Do you never forget faces? What does this show about you?

In a world-first study published in the journal Cognition, an international team of researchers has come up with some surprising results about face recognition.

What type of person are you: someone who has trouble recognizing faces, or someone who never forgets a person they met before?

The fact is, the better you know faces, the more supportive relationships you’ll have, regardless of your personality type.

In a world-first study published in a journal CognitionAn international team of researchers has reported some surprising findings about face recognition.

The first finding is that someone’s ability to recognize faces has nothing to do with how outgoing or social they are. But what is clear is that good memory for faces is related to the number of close, high-quality relationships people have.

Specifically, researchers from the University of South Australia (UniSA), University of Western Australia (UWA) and Curtin University, along with US colleagues from Wellesley College and Harvard Medical School, conducted four separate studies involving more than 3,000 people. the relationship between face recognition, social networks and personality traits.

In tests where participants memorized new faces or familiar faces, their scores were correlated with the number of close relationships they enjoyed.

Lead researcher, UniSA psychologist Dr Laura Engfors, says: “People who recognize more faces tend to have wider supportive social networks, which bodes well for their overall health and happiness.”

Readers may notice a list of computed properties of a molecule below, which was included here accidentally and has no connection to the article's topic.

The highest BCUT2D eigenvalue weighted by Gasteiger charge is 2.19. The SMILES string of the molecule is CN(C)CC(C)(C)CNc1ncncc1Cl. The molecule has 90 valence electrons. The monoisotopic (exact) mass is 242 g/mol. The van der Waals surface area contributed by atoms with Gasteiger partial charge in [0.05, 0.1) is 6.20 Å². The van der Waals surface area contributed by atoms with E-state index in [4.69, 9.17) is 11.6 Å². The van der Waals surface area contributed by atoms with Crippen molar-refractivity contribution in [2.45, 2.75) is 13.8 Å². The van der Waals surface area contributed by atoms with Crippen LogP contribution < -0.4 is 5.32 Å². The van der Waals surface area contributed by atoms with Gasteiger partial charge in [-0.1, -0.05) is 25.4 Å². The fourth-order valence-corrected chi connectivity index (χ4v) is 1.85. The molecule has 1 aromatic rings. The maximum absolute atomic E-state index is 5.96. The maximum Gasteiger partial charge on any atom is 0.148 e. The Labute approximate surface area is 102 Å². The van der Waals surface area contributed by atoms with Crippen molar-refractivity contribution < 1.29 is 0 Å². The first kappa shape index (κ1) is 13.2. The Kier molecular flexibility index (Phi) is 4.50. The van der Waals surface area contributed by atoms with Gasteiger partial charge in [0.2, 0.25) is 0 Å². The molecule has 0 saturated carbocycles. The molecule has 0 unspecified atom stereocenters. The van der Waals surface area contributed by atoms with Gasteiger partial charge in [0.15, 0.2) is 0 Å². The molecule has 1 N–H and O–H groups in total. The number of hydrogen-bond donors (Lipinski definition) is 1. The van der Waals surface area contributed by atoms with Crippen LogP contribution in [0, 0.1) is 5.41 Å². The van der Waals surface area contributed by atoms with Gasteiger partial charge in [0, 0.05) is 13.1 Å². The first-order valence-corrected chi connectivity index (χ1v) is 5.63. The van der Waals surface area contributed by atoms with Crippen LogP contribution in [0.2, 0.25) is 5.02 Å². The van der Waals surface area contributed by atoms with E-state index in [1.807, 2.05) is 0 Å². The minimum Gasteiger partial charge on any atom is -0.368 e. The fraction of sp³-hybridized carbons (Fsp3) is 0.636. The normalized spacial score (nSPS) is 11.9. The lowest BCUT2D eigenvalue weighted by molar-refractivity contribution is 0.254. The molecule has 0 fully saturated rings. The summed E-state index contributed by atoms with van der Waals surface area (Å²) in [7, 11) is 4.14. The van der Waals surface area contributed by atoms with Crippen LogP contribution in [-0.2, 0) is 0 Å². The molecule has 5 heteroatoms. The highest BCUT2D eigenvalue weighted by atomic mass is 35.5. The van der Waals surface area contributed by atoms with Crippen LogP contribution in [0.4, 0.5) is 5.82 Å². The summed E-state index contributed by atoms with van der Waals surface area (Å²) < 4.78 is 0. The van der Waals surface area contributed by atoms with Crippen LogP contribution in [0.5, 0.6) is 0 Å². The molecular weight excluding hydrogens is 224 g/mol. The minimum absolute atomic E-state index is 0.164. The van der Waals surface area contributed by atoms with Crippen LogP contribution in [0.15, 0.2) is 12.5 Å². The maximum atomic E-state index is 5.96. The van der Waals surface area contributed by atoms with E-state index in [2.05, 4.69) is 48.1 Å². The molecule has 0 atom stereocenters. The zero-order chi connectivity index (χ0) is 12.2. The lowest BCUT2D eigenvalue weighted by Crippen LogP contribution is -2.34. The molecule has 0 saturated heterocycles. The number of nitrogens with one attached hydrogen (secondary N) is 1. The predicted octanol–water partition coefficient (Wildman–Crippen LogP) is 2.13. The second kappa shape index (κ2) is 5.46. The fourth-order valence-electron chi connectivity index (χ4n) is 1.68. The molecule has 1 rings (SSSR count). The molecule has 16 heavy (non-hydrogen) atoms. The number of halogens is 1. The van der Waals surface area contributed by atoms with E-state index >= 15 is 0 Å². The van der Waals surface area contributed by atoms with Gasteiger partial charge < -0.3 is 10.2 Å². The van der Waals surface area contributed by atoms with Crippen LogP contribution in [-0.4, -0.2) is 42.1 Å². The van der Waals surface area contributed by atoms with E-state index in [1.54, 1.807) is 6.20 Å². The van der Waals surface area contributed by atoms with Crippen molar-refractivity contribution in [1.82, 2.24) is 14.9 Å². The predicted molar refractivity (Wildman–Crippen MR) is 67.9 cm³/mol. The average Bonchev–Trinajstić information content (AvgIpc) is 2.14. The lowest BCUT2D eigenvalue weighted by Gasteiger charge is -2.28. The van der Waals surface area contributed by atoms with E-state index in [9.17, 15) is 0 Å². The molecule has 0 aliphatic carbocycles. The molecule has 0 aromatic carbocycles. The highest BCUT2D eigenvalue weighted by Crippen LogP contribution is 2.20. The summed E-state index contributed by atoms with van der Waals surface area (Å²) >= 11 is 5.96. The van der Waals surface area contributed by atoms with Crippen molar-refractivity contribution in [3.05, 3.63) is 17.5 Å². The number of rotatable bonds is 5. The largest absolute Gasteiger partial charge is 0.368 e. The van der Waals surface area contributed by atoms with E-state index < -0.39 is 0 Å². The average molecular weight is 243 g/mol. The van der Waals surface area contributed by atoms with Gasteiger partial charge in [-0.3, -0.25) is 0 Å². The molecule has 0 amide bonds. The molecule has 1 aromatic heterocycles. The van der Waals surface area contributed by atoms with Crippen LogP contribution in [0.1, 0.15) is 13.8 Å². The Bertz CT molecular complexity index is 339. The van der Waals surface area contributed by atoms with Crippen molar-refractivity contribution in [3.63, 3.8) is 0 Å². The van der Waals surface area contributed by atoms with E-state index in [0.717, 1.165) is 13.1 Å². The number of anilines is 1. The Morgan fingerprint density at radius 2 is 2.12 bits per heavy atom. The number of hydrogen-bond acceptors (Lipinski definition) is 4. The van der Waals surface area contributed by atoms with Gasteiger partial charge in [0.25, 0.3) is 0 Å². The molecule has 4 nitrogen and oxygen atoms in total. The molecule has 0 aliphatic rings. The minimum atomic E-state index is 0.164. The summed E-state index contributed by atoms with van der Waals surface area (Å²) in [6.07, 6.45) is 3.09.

“In particular, the increase from the lowest (2) to the highest (28) number of successfully recognized faces in the test coincided with six additional close connections from 9 to 15. This difference is a 2/3 increase (about 66%).”

It has nothing to do with someone being social

The study found no correlation between facial recognition and sociability.

“Our findings rule out the idea that being sociable can make you great at recognizing faces. It also helps dispel the misconception that not knowing someone means you’re less social,” she notes.

Being able to recognize faces more easily means we can develop relationships more quickly.

“Imagine you had an interesting conversation with someone you just met. You will see him again in a few weeks. If you get to know him quickly and easily, it opens the door for you to develop the relationship you created on your first date, helping the relationship move forward. Conversely, if you don’t know him, you’re missing out on the opportunity to make that first initial interaction,” he says.

Dr Linda Jeffery, a researcher at Curtin University and one of the authors of the study, says that when someone gets to know us, our self-esteem increases.

“It can make us feel important and valued, so we can have a closer relationship with that person, whereas we feel bad if someone we’ve met before doesn’t recognize us,” she said.

Jeremy Wilmer, a Wellesley College psychologist and co-author, hopes the findings will be used to create stronger communities that facilitate human connection.

Professor Jeremy Wilmer says: “Understanding that not everyone is easy to recognize faces can help us socialize with the people around us.”

“Something as simple as name tags at a barbeque or school function can make the difference between a relationship being made and lost. Also, if you see a glint of uncertainty on someone’s face when you greet them, remember that they’ll appreciate it if you help them remember where they know you from,” he adds.

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